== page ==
In most cases, it’s possible to differentiate between powder coatings and paint. Powder coats have distinct physical and visual properties that set them apart from wet paint coatings. First, powder has a more noticeable texture than liquid paint and appears more rounded at the edges, making it easy to identify visually.
You can also use a thickness gauge to measure the density of the film. Standard liquid coatings usually range from 0.5 to 1.5 thousandths of an inch (mils), while powder coatings are much thicker at 1.5 to 4 mils.
Another way to differentiate powder from liquid is to apply an aggressive stripping solution to the finish and observe the results. Most wet paints will break down quickly, while powder will take much longer to erode due to its chemical resistance.
Is Powder Coating More Expensive Than Painting?
The powder coating process varies in cost, depending on the number of items needing coating during production. The larger the object you want to coat and the more items in your batch, the more you can expect to pay.
Though powder coating is generally more expensive than wet painting, it is considerably more cost-effective. That’s because this process produces less waste and requires less time and labor due to its high process efficiency. Powder coatings also last much longer than paint coatings, meaning you don’t have to reapply them as often.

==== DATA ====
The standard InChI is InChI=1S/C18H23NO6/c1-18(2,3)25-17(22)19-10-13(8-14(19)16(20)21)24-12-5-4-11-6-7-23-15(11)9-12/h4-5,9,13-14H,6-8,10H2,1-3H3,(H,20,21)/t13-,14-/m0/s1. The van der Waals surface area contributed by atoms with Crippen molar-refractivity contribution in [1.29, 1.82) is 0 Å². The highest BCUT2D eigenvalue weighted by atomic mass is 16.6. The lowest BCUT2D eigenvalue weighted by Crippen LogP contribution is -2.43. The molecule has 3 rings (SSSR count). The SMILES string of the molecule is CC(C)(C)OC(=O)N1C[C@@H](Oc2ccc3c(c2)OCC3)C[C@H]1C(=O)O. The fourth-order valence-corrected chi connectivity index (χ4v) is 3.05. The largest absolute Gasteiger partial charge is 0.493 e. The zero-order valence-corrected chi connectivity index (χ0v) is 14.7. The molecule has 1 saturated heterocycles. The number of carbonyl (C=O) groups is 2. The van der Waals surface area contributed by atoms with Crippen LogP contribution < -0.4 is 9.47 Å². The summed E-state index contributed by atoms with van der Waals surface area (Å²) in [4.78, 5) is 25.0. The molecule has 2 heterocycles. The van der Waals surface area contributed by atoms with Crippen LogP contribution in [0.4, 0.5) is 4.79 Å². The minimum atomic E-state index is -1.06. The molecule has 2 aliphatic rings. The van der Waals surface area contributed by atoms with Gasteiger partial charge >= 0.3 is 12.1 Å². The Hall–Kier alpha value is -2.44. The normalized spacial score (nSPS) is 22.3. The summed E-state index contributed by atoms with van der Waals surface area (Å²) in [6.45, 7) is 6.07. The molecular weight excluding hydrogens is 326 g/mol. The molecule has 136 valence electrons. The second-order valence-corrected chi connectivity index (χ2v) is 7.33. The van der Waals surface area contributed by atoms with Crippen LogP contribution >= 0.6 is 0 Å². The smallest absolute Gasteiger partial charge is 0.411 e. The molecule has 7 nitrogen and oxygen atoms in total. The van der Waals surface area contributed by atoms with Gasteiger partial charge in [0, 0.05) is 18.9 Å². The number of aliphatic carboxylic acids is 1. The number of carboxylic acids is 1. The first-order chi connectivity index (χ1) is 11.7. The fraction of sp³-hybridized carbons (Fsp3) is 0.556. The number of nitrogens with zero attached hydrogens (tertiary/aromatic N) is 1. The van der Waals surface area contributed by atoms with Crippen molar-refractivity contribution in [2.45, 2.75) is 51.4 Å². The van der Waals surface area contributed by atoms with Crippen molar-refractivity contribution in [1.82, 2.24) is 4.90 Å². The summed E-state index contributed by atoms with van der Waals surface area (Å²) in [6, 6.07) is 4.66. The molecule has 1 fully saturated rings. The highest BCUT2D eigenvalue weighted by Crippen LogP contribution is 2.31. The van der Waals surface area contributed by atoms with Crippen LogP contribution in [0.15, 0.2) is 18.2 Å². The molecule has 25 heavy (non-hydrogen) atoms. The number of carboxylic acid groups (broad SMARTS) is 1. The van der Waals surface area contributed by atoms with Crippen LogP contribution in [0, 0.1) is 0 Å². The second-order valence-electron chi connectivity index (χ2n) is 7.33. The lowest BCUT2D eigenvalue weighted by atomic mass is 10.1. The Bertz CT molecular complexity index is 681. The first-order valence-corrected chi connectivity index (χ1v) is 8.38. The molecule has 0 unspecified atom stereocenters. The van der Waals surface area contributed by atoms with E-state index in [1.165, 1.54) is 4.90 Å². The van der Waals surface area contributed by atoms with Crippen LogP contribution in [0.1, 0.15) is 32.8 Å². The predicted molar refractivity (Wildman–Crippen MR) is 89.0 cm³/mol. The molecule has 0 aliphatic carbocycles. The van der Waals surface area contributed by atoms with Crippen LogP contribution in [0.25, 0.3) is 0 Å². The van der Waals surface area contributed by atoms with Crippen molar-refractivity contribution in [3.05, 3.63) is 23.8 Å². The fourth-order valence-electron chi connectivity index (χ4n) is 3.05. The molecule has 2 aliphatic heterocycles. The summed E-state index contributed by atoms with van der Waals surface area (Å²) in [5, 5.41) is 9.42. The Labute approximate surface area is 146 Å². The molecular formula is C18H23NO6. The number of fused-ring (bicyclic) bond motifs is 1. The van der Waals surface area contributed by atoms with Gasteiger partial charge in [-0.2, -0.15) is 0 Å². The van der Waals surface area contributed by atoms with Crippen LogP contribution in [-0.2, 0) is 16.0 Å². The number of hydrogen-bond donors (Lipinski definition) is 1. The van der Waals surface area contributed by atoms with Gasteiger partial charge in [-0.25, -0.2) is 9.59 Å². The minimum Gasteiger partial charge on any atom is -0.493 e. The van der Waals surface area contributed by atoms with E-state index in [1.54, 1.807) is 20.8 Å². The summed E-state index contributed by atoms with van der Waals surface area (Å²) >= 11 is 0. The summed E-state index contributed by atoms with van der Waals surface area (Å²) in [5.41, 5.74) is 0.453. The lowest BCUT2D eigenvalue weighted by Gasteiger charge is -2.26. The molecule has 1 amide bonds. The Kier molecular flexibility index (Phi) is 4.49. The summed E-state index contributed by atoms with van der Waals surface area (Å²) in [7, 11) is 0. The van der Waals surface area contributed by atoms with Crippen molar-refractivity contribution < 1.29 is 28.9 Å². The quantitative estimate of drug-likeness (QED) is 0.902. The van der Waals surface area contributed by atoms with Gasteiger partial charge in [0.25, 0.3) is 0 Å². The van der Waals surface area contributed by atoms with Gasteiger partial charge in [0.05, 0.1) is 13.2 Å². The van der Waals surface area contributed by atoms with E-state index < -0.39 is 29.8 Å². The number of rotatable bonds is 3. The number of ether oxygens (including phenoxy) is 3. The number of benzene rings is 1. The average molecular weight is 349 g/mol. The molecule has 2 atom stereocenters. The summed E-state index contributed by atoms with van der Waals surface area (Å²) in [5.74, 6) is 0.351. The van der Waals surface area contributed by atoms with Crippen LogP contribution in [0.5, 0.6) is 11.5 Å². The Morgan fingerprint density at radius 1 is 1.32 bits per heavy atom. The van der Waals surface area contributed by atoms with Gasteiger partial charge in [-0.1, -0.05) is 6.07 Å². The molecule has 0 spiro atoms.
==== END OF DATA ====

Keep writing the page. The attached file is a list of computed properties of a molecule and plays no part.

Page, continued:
Learn About the Benefits of Powder Coating in Tool Fabrication
You can invest in high-quality fabricated metal products for your customers at Superior Manufacturing Company. We’ve spent over 75 years providing our customers with manufacturing solutions that set the standard for quality, cost and delivery. Our advanced engineering capabilities also allow us to develop custom metal parts designed with your unique specifications in mind. Whatever your needs, we have the superior technologies and production capabilities needed to deliver.
Contact us to get in touch with our experts, or learn about the difference between soft and hard tooling to decide whether powder coating would be a good fit for your project!